Lou left a message and unexpectedly received a return call from Al. Lou developed a friendship with Al over the next few months via these phone conversations and understood that what Al wanted was a chance to market his film, recently placed on DVDs and also to see New York City as he hadn’t been back since he came back from the World War II as a sailor.
Thus the bargain was struck – Al and his family would come to Fort Lee in April 2003 and would spend two weeks with the Fort Lee Film Commission. The first week would involve various public screenings of Edison’s Frankenstein including the largest screening of the film since 1910 and that would take place at the wonderful classic Loews Theatre in Jersey City.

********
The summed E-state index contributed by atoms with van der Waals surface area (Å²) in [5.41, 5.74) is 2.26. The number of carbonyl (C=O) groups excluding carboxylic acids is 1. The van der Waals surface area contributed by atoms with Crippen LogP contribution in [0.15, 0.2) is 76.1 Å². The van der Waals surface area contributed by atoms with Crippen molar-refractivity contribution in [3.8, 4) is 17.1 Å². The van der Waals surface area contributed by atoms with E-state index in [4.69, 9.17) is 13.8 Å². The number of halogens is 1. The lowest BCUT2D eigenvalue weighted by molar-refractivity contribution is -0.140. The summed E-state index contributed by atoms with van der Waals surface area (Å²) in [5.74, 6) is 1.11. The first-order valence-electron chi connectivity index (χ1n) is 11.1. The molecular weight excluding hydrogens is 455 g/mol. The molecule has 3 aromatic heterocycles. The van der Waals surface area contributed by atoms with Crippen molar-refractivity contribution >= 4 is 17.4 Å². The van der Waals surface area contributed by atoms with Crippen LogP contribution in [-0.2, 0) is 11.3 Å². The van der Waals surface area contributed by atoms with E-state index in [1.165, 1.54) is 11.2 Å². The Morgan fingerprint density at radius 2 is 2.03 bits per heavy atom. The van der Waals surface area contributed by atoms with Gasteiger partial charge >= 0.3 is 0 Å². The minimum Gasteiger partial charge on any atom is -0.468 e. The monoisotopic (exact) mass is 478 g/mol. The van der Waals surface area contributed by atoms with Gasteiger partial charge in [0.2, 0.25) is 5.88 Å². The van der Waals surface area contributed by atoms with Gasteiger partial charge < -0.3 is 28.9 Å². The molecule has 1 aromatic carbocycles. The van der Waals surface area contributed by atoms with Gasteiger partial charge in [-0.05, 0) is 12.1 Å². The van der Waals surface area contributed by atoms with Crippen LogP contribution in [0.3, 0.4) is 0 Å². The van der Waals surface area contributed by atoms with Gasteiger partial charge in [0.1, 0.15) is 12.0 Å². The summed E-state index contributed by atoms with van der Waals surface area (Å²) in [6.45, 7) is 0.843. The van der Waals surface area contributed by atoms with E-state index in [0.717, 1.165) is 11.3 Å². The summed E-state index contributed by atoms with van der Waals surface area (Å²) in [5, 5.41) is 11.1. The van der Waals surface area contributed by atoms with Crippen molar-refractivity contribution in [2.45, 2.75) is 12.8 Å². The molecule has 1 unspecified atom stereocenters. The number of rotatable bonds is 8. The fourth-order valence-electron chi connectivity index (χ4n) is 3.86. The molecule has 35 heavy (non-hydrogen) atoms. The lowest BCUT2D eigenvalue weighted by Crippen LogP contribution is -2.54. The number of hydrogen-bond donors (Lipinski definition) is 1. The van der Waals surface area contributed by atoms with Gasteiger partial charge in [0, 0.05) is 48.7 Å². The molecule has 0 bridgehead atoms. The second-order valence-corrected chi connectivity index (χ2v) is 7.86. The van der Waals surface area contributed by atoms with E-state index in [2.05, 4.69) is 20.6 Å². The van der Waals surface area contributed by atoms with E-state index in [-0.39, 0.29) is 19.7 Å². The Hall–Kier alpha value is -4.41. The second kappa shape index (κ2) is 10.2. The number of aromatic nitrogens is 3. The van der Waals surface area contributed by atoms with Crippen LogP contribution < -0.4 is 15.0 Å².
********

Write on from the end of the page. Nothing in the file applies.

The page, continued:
The Fort Lee Film Commission would also, that same weekend, take Al to the Chiller Theater convention / nostalgia show at a large hotel in the Meadowlands not far from Jersey City. The deal was sealed and Al and his daughter, her husband, their son and Al’s son left Wisconsin via van with the film and rolled into the Holiday Inn on Route 4 in Fort Lee a few days later. We were greeted with Al dressed as Father Time as he held a megaphone that played the University of Wisconsin football fight song “On Wisconsin.”